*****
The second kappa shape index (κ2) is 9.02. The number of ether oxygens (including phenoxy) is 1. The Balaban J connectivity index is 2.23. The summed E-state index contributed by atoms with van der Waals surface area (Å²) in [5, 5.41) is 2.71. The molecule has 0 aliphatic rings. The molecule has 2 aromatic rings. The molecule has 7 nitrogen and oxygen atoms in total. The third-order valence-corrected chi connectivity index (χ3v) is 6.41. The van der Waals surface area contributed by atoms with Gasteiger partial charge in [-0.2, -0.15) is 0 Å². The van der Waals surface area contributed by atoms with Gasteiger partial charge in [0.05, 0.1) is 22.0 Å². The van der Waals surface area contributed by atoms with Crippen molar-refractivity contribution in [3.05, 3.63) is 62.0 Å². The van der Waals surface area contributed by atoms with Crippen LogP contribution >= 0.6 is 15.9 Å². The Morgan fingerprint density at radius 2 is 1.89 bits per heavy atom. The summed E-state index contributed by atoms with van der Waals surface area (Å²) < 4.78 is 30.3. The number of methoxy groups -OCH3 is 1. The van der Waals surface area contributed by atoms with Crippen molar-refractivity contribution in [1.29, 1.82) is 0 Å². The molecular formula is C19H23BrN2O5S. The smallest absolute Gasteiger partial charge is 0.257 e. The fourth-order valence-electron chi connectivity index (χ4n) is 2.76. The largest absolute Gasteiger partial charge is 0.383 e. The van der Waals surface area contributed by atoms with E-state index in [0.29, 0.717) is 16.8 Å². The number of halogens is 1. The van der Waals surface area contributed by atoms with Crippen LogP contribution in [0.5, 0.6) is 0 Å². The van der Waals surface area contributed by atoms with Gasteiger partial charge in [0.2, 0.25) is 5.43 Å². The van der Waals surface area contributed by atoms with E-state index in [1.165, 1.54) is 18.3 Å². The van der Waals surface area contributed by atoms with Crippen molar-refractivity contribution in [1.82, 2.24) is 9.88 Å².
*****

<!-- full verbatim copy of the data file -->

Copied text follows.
The second kappa shape index (κ2) is 9.02. The number of ether oxygens (including phenoxy) is 1. The Balaban J connectivity index is 2.23. The summed E-state index contributed by atoms with van der Waals surface area (Å²) in [5, 5.41) is 2.71. The molecule has 0 aliphatic rings. The molecule has 2 aromatic rings. The molecule has 7 nitrogen and oxygen atoms in total. The third-order valence-corrected chi connectivity index (χ3v) is 6.41. The van der Waals surface area contributed by atoms with Gasteiger partial charge in [-0.2, -0.15) is 0 Å². The van der Waals surface area contributed by atoms with Gasteiger partial charge in [0.05, 0.1) is 22.0 Å². The van der Waals surface area contributed by atoms with Crippen molar-refractivity contribution in [3.05, 3.63) is 62.0 Å². The van der Waals surface area contributed by atoms with Crippen LogP contribution >= 0.6 is 15.9 Å². The Morgan fingerprint density at radius 2 is 1.89 bits per heavy atom. The summed E-state index contributed by atoms with van der Waals surface area (Å²) < 4.78 is 30.3. The number of methoxy groups -OCH3 is 1. The van der Waals surface area contributed by atoms with Crippen molar-refractivity contribution in [1.29, 1.82) is 0 Å². The molecular formula is C19H23BrN2O5S. The smallest absolute Gasteiger partial charge is 0.257 e. The fourth-order valence-electron chi connectivity index (χ4n) is 2.76. The largest absolute Gasteiger partial charge is 0.383 e. The van der Waals surface area contributed by atoms with E-state index in [0.29, 0.717) is 16.8 Å². The number of halogens is 1. The van der Waals surface area contributed by atoms with Crippen LogP contribution in [0.5, 0.6) is 0 Å². The van der Waals surface area contributed by atoms with Gasteiger partial charge in [0.2, 0.25) is 5.43 Å². The van der Waals surface area contributed by atoms with E-state index in [1.165, 1.54) is 18.3 Å². The van der Waals surface area contributed by atoms with Crippen molar-refractivity contribution in [1.82, 2.24) is 9.88 Å².